Welcome to this week’s battery roundup. The most important news surrounding battery technology and production from Europe and beyond.
Northvolt and Volvo Car Group to Establish Joint Venture
Automaker Volvo Car Group and battery manufacturer Northvolt plan to develop and manufacture battery cells together. The Swedish companies want to establish a 50/50 joint venture by 2022. Polestar and Volvo cars are to be supplied with the battery cells.
The companies will build a 50 GWh battery factory somewhere in Europe, which is to start operations in 2026. By 2024, Volvo will already be sourcing battery cells from the Northvolt Ett factory in northern Sweden.
Porsche and CUSTOMCELLS Join Forces on High-Performance Batteries
Porsche AG and the German battery manufacturer CUSTOMCELLS want to produce battery cells in the future. The plant will most likely be set up in Tübingen in southern Germany. To this end, the companies have founded the joint venture Cellforce Group GmbH, in which Porsche holds a stake of around 84%. The company invested a double-digit million sum for this purpose. The capacity of 100MW will be sufficient for about 1000 cars per year. The federal state and the German government support the project with subsidies of around €60 million.
“With the founding of Cellforce today, Porsche and CUSTOMCELLS are sending an important signal: electrification is one of the central pillars of the energy and transport transition and modern storage technologies are a key technology of the future.”Winfried Kretschmann, Minister President of Baden-Württemberg
Varta Names Porsche as a Customer for its V4Drive Batteries
In response to an inquiry from the German newspaper Handelsblatt, battery manufacturer Varta AG has announced Porsche as its first customer for its automotive battery cells. The German company presented its high-performance round cell V4Drive in the 21700 format earlier this year.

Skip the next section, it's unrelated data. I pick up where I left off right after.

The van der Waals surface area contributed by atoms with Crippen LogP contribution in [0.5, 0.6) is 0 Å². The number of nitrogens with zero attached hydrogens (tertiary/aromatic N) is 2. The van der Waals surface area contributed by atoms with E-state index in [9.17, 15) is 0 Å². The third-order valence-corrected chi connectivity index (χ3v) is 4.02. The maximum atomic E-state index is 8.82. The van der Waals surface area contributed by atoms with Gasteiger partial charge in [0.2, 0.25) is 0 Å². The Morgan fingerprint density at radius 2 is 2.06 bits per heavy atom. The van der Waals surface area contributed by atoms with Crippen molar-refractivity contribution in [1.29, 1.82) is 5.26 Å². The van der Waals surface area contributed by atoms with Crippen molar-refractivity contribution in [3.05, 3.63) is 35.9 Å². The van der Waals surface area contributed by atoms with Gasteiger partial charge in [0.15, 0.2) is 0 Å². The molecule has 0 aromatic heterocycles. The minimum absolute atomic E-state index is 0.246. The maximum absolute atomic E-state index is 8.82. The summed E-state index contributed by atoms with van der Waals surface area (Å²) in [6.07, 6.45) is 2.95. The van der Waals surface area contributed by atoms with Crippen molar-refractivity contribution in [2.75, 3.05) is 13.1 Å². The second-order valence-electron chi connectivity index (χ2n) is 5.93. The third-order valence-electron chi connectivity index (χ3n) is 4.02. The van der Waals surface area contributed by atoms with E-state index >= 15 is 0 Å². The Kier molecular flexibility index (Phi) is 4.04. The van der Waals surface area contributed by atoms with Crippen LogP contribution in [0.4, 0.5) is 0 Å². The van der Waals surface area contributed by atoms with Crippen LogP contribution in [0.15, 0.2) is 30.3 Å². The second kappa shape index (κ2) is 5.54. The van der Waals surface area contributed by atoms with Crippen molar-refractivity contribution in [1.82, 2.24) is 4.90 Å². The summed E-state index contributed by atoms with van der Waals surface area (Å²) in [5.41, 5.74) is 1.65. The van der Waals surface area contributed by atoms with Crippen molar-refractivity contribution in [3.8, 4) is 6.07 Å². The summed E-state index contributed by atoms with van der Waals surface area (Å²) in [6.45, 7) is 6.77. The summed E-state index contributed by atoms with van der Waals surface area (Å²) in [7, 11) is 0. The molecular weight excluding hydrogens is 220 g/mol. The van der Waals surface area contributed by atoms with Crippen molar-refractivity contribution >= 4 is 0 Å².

The cell is said to be rechargeable in just 6 minutes. In May, Varta had announced to have found a buyer for its new product. Porsche has yet to comment on the cooperation.
European Commission Reiterates the Importance of Sourcing Raw Materials Locally
Following the recent joint statement by the European Commission and Canada on their cooperation in the field of raw materials, Thierry Breton, Commissioner for the Internal Market, reiterated at the European Raw Materials Alliance Summit that the current way of sourcing lithium is neither environmentally nor economically sustainable. As concrete problems, he named the dependence on China, little production in the EU, and lack of regulations for sustainable use of raw materials. The battery value chain is already further along, he stated. The first task of ERMA, which was founded last year, will be to increase the share of materials sourced from Europe from almost 0% to 20%. It was not made clear how high the share will be for lithium. Nevertheless, the battery material was explicitly mentioned in Brenton’s speech:
In the EU action plan, we call on Member States and regions to identify critical raw material mining, processing and waste valorisation projects that can be operational by 2025. This includes critical raw materials, rare earths, battery anode materials like natural graphite as well as cathode materials such as lithium.Thierry Breton, Commissioner for Internal Market
To find out more about European lithium, you can take a look at my article.
This is not a complete list of news from this week but the press releases and articles I found the most interesting. Let me know if I missed anything important.
You can also follow me on Twitter (@BatteryBayEU), where I post some of the news before they end up in my weekly roundup. I’m looking forward to learning about your involvement or interest in the industry and chatting about everything batteries.
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